Born in the early 90s, some of my earliest gaming experiences were had on my dad’s old PC. Back then, I had concluded that the monitor was in fact the computer, and that a computer was a machine you only played games on. It was on that big, sun faded box where I explored the point-and-click worlds created for children by Humongous Entertainment, quickly moving on to my first FPS titles such as Soldier of Fortune, Unreal Tournament, and one of my favourites, 1999’s South Park (where if you typed in CHEESYPOOFS you activated God Mode.)
Like many of my contemporaries, I would then grow up to play Pokémon, which I enjoyed on my purple Game Boy Colour, and Crash Bandicoot and Spyro on Sony’s PlayStation, all among a plethora of other titles. In fact, one of my fondest memories from my childhood was when dad brought home Pokémon Gold Version for me after work, despite mum’s orders to gift it to me on my birthday. I can still remember sitting on my parent’s bed, keenly examining the cardboard packaging. However, despite my affection for those titles from my youth, none would offer an experience as captivating as Lionhead Studio’s Fable, an open world fantasy RPG released in 2004 for Microsoft’s Xbox.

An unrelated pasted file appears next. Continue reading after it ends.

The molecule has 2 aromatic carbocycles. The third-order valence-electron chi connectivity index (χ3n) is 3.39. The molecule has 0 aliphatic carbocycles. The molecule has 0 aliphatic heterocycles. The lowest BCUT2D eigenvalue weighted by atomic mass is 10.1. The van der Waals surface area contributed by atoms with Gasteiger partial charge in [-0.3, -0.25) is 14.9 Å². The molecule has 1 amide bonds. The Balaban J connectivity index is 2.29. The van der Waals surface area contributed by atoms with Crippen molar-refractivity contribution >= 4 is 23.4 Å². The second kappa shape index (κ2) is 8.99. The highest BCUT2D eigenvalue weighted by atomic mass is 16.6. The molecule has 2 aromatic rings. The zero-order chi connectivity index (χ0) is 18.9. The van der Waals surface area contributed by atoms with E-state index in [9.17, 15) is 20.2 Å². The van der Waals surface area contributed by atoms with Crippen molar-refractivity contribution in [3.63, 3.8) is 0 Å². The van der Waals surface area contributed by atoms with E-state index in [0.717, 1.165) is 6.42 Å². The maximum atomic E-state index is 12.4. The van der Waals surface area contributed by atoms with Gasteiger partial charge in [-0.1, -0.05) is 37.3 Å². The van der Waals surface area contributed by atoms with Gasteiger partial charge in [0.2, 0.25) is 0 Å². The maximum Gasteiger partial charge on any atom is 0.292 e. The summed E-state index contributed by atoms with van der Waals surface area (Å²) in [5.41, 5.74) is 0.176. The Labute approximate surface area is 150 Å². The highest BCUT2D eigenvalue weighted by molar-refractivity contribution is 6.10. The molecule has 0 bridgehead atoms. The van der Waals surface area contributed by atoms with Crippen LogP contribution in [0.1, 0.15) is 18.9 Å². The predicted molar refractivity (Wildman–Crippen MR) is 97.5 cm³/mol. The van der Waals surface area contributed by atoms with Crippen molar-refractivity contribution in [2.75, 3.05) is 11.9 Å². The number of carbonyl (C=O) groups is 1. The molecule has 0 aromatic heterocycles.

Headed by the progressive, (and eccentric) video game designer Peter Molyneux, Fable offered (relatively) complete player freedom, an experience that was new to me. Fable allowed the player to play the Hero their way. Not only were you allowed to choose what weapons you could master, most significantly, you were offered a range of choices that would both shape the plot, and the world. For example, if you’ve performed heroic deeds the citizens of Albion will celebrate and fall in love with you, if you’re known to murder innocents the people of Albion will flee from you, and if you’re known to pass gas and overeat the people of Albion will mock you. This communication which existed between the player and the world truly allowed for an immersive experience which many modern games still fail to replicate.
‘… we speak of reconfiguration when a player in this process of exploration is invited to give form to these worlds in an active way… “building the virtual world by selecting objects and actions from a fixed set of system-internal possibilities.”‘ – Joost Raessens, Computer Games as Participatory Media Culture, quoting Marie Ryan.
Thus, inspired by the work of Peter Molyneux, and inspired by the many games I’ve enjoyed and loved over the years, I’ve elected to create an RPG using the fabulous RPG Maker MV Toolkit. I’ll further detail my game in a future post and potential series of videos, however what I can say so far is that the game will be a post apocalyptic fantasy RPG set on Earth. The game will resemble a final fantasy title, however it will also involve some form of system where, similar to Fable, your actions and choices will shape the game world. Development has commenced, and here’s a sneak peak:
Raessens, J. (2005). Computer games as participatory media culture. In J. Raessens & J. Goldstein (Eds.), Handbook of computer game studies (pp. 373-388). Cambridge, MA: MIT
Ryan, M.-L. (2001). Beyond myth and metaphor: The case of narrative in digital media. Game studies. The international Journal of Computer Game Research, 1, 1. http://www.gamestudies.org/0101/ryan/